Stanford looks ahead for extension concerns

Dr. Roy Stanford Jr., 36, the county’s new agricultural extension agent, began his job three days before Hurricane Ike hit the area. 

He worked out of the Emergency Operations Center for two weeks.

Now, a break room serves as his temporary office. With fewer storm concerns in the mix, he’s had a chance to set some goals for 2009. 

He wants to see an active horticulture program in the county, hopes to establish a junior Master Gardeners’ group; and wants to help support the Orange Convention and Visitors’ Bureau Farmer’s Market through various organizations and programs.

“The main component of [an agent’s] job is education To help the public and to improve people’s lives in Texas and their communities,” he says.

Stanford works for the Texas Agrilife Research group, a division of the Texas A&M University System. Orange County has two other extension agents who work with youth groups (such as 4-H or FFA) and family consumer sciences. Before moving to Orange, he helped generate biofuel research at the Agrilife center in Vernon.

“Our project looked at using mesquite as an [energy-saving] resource that could be converted into ethanol,” he says. “Most people are familiar with that process with corn, but when you use wood products it gets more technically involved.”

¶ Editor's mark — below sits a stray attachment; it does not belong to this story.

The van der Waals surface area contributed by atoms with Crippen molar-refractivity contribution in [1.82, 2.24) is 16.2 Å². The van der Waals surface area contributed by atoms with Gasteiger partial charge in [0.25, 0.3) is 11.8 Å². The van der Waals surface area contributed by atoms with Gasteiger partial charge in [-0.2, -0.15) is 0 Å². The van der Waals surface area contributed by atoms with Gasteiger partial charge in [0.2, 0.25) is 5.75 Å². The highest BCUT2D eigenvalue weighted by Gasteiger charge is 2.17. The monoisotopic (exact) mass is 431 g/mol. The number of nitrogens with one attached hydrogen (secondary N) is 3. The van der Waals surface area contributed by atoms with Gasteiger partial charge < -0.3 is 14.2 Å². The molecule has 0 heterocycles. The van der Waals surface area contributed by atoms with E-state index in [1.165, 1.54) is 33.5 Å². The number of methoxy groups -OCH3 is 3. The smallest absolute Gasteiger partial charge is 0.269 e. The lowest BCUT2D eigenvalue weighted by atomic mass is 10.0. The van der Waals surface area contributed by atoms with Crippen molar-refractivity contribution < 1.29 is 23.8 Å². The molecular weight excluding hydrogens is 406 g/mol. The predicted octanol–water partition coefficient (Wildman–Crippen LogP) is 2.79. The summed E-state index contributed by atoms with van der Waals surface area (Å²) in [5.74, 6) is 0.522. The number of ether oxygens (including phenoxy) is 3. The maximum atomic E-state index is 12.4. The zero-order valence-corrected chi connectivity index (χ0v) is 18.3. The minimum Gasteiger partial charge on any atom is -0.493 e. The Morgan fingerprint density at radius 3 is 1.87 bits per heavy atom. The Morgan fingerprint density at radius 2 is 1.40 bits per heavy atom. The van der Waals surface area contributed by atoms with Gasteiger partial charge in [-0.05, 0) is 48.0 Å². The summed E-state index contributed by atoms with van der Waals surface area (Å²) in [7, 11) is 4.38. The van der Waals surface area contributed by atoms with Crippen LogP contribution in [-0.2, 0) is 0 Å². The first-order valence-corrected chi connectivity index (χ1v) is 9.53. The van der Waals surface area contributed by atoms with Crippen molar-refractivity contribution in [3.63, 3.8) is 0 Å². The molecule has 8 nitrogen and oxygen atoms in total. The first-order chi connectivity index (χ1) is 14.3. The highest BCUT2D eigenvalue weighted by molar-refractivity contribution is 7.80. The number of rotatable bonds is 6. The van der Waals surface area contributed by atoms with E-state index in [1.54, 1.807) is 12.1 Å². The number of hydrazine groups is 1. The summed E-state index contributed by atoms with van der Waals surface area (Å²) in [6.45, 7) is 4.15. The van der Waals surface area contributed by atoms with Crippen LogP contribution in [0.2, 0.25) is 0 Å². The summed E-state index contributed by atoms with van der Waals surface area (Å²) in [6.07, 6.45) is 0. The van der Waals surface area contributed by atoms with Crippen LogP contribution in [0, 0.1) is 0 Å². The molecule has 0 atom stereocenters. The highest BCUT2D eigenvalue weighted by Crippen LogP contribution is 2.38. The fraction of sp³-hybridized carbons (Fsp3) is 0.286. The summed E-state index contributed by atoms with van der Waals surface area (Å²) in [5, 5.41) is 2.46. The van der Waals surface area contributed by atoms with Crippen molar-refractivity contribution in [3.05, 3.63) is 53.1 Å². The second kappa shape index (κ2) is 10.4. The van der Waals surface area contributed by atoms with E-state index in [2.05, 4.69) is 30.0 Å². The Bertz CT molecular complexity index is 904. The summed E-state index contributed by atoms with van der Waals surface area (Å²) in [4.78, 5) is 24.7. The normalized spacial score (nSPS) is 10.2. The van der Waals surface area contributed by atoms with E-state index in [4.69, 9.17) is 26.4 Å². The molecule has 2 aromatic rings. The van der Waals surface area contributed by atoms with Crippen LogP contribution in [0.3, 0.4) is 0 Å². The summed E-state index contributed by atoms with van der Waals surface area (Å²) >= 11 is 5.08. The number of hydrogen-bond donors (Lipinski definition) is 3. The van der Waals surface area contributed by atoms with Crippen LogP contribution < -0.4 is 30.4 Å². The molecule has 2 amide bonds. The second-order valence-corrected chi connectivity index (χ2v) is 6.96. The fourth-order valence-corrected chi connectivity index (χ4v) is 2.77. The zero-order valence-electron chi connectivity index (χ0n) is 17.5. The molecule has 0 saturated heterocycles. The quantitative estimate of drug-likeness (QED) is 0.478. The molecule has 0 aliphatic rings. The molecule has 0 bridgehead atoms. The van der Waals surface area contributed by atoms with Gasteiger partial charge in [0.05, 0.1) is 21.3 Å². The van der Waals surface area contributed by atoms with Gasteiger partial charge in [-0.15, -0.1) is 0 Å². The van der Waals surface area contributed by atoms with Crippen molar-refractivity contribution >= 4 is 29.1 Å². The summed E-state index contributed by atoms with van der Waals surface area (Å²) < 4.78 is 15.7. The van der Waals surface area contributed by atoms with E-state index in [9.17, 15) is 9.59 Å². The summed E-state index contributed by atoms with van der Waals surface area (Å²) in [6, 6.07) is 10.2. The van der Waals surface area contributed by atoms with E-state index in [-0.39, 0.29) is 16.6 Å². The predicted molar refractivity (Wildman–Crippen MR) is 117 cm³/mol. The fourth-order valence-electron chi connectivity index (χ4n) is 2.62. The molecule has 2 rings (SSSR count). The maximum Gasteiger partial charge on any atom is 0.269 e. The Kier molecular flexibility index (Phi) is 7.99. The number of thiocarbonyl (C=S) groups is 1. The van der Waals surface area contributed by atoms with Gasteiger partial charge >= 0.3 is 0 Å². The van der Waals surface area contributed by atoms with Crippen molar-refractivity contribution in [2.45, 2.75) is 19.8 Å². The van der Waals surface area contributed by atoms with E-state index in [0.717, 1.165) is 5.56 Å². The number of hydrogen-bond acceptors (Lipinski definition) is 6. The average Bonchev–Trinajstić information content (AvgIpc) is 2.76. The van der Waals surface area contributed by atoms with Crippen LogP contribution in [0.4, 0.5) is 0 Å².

A native of Liberty and raised in Palestine, Stanford says he was, “ … always into agriculture.” He earned a master’s degree at Stephen F. Austin, obtaining his Ph.D at A&M, the only university in Texas that offers a doctorate in the subject. Stanford has three children: Kara, 13; Trey, 12; and Daniel, 6.

“I want to help support farmers and ranchers in the area,” he says.

“We can offer programs on pesticide training, so people can renew their CEUs (continuing education credits); and programs on beef cattle management and on how much forage and hay they can produce.”

Starting Dec. 1 on first Mondays, Agrilife will sponsor meetings to ready for the Orange County FFA and 4-H Livestock Show, set for April 17-18. Meetings will be at 7 p.m. at the Raymond Gould Community Center in Vidor. 

“We need 4-H leaders, parents and ‘ag’ teachers to participate, and tell us things they’d like to see with the show and for the kids,” Stanford says. “It’s important for everyone to attend the first meeting because we’ll have officer elections.”

Stanford also works with the Master Gardeners’ group, which has about 46 members. Members receive about five hours of training, required to be periodically recertified and work several hours in volunteer community service.

“Our office is interested in getting not just necessarily Master Gardeners,” he says, “but even people who are just interested in gardening, who might want to learn a few things or just get involved in their community and help others.”

For more information on how the Orange County Extension office can serve you, call 882-7010.